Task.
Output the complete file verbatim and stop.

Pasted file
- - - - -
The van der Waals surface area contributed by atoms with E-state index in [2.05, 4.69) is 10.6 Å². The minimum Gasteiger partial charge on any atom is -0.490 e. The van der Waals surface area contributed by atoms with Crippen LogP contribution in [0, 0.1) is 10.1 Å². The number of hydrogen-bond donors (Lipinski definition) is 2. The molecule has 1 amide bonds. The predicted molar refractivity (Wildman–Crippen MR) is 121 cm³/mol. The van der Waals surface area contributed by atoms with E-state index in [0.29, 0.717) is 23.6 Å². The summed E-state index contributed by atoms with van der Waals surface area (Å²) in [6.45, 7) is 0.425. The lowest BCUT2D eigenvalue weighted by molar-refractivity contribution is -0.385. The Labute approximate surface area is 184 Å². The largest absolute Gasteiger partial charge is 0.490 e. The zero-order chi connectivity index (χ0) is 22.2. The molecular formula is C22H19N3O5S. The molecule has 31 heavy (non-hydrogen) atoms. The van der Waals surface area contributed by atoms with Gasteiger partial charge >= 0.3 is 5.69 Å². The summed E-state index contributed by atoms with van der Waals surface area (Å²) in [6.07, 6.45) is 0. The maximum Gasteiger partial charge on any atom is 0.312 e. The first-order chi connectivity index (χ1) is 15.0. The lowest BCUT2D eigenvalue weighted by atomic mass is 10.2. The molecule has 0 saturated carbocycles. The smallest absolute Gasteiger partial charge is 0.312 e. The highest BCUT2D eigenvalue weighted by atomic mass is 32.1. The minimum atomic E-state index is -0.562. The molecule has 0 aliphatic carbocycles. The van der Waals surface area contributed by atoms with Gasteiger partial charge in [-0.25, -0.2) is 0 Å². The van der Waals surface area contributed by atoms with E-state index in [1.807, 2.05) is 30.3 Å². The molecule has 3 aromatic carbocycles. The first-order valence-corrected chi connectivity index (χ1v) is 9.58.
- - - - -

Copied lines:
The van der Waals surface area contributed by atoms with E-state index in [2.05, 4.69) is 10.6 Å². The minimum Gasteiger partial charge on any atom is -0.490 e. The van der Waals surface area contributed by atoms with Crippen LogP contribution in [0, 0.1) is 10.1 Å². The number of hydrogen-bond donors (Lipinski definition) is 2. The molecule has 1 amide bonds. The predicted molar refractivity (Wildman–Crippen MR) is 121 cm³/mol. The van der Waals surface area contributed by atoms with E-state index in [0.29, 0.717) is 23.6 Å². The summed E-state index contributed by atoms with van der Waals surface area (Å²) in [6.45, 7) is 0.425. The lowest BCUT2D eigenvalue weighted by molar-refractivity contribution is -0.385. The Labute approximate surface area is 184 Å². The largest absolute Gasteiger partial charge is 0.490 e. The zero-order chi connectivity index (χ0) is 22.2. The molecular formula is C22H19N3O5S. The molecule has 31 heavy (non-hydrogen) atoms. The van der Waals surface area contributed by atoms with Gasteiger partial charge >= 0.3 is 5.69 Å². The summed E-state index contributed by atoms with van der Waals surface area (Å²) in [6.07, 6.45) is 0. The maximum Gasteiger partial charge on any atom is 0.312 e. The first-order chi connectivity index (χ1) is 15.0. The lowest BCUT2D eigenvalue weighted by atomic mass is 10.2. The molecule has 0 saturated carbocycles. The smallest absolute Gasteiger partial charge is 0.312 e. The highest BCUT2D eigenvalue weighted by atomic mass is 32.1. The minimum atomic E-state index is -0.562. The molecule has 0 aliphatic carbocycles. The van der Waals surface area contributed by atoms with Gasteiger partial charge in [-0.25, -0.2) is 0 Å². The van der Waals surface area contributed by atoms with E-state index in [1.807, 2.05) is 30.3 Å². The molecule has 3 aromatic carbocycles. The first-order valence-corrected chi connectivity index (χ1v) is 9.58.